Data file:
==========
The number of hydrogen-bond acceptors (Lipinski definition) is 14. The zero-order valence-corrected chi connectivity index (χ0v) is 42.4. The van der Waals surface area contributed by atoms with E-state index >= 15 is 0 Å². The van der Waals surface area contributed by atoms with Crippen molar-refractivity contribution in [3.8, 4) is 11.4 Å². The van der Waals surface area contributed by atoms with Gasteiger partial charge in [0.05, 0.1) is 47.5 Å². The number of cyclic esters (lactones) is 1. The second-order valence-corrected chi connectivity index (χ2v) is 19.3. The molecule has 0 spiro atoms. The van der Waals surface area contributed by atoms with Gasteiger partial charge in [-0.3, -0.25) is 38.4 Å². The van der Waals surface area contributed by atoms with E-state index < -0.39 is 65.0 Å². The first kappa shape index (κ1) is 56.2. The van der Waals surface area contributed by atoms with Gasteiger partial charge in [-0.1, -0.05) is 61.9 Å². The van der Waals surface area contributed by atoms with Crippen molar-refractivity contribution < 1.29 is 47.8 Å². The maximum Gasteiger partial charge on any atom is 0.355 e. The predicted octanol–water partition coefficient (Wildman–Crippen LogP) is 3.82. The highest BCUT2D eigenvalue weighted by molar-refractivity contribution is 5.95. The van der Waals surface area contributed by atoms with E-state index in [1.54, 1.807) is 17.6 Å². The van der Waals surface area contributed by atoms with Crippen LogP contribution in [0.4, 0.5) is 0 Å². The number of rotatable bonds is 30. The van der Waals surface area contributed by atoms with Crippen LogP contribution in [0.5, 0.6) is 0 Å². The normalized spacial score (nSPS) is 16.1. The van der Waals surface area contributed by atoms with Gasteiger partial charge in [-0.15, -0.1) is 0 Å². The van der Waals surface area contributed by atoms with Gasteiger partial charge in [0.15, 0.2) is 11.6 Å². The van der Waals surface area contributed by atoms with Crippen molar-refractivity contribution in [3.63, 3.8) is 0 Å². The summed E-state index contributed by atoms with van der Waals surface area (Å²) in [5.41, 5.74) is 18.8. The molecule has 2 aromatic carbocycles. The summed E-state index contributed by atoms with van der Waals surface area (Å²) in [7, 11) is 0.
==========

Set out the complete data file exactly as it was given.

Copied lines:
The number of hydrogen-bond acceptors (Lipinski definition) is 14. The zero-order valence-corrected chi connectivity index (χ0v) is 42.4. The van der Waals surface area contributed by atoms with E-state index >= 15 is 0 Å². The van der Waals surface area contributed by atoms with Crippen molar-refractivity contribution in [3.8, 4) is 11.4 Å². The van der Waals surface area contributed by atoms with Gasteiger partial charge in [0.05, 0.1) is 47.5 Å². The number of cyclic esters (lactones) is 1. The second-order valence-corrected chi connectivity index (χ2v) is 19.3. The molecule has 0 spiro atoms. The van der Waals surface area contributed by atoms with Gasteiger partial charge in [-0.3, -0.25) is 38.4 Å². The van der Waals surface area contributed by atoms with E-state index < -0.39 is 65.0 Å². The first kappa shape index (κ1) is 56.2. The van der Waals surface area contributed by atoms with Gasteiger partial charge in [-0.1, -0.05) is 61.9 Å². The van der Waals surface area contributed by atoms with Crippen molar-refractivity contribution < 1.29 is 47.8 Å². The maximum Gasteiger partial charge on any atom is 0.355 e. The predicted octanol–water partition coefficient (Wildman–Crippen LogP) is 3.82. The highest BCUT2D eigenvalue weighted by molar-refractivity contribution is 5.95. The van der Waals surface area contributed by atoms with E-state index in [1.54, 1.807) is 17.6 Å². The van der Waals surface area contributed by atoms with Crippen LogP contribution in [0.4, 0.5) is 0 Å². The number of rotatable bonds is 30. The van der Waals surface area contributed by atoms with Crippen LogP contribution in [0.5, 0.6) is 0 Å². The normalized spacial score (nSPS) is 16.1. The van der Waals surface area contributed by atoms with Gasteiger partial charge in [-0.15, -0.1) is 0 Å². The van der Waals surface area contributed by atoms with Gasteiger partial charge in [0.15, 0.2) is 11.6 Å². The van der Waals surface area contributed by atoms with Crippen molar-refractivity contribution in [3.63, 3.8) is 0 Å². The summed E-state index contributed by atoms with van der Waals surface area (Å²) in [5.41, 5.74) is 18.8. The molecule has 2 aromatic carbocycles. The summed E-state index contributed by atoms with van der Waals surface area (Å²) in [7, 11) is 0.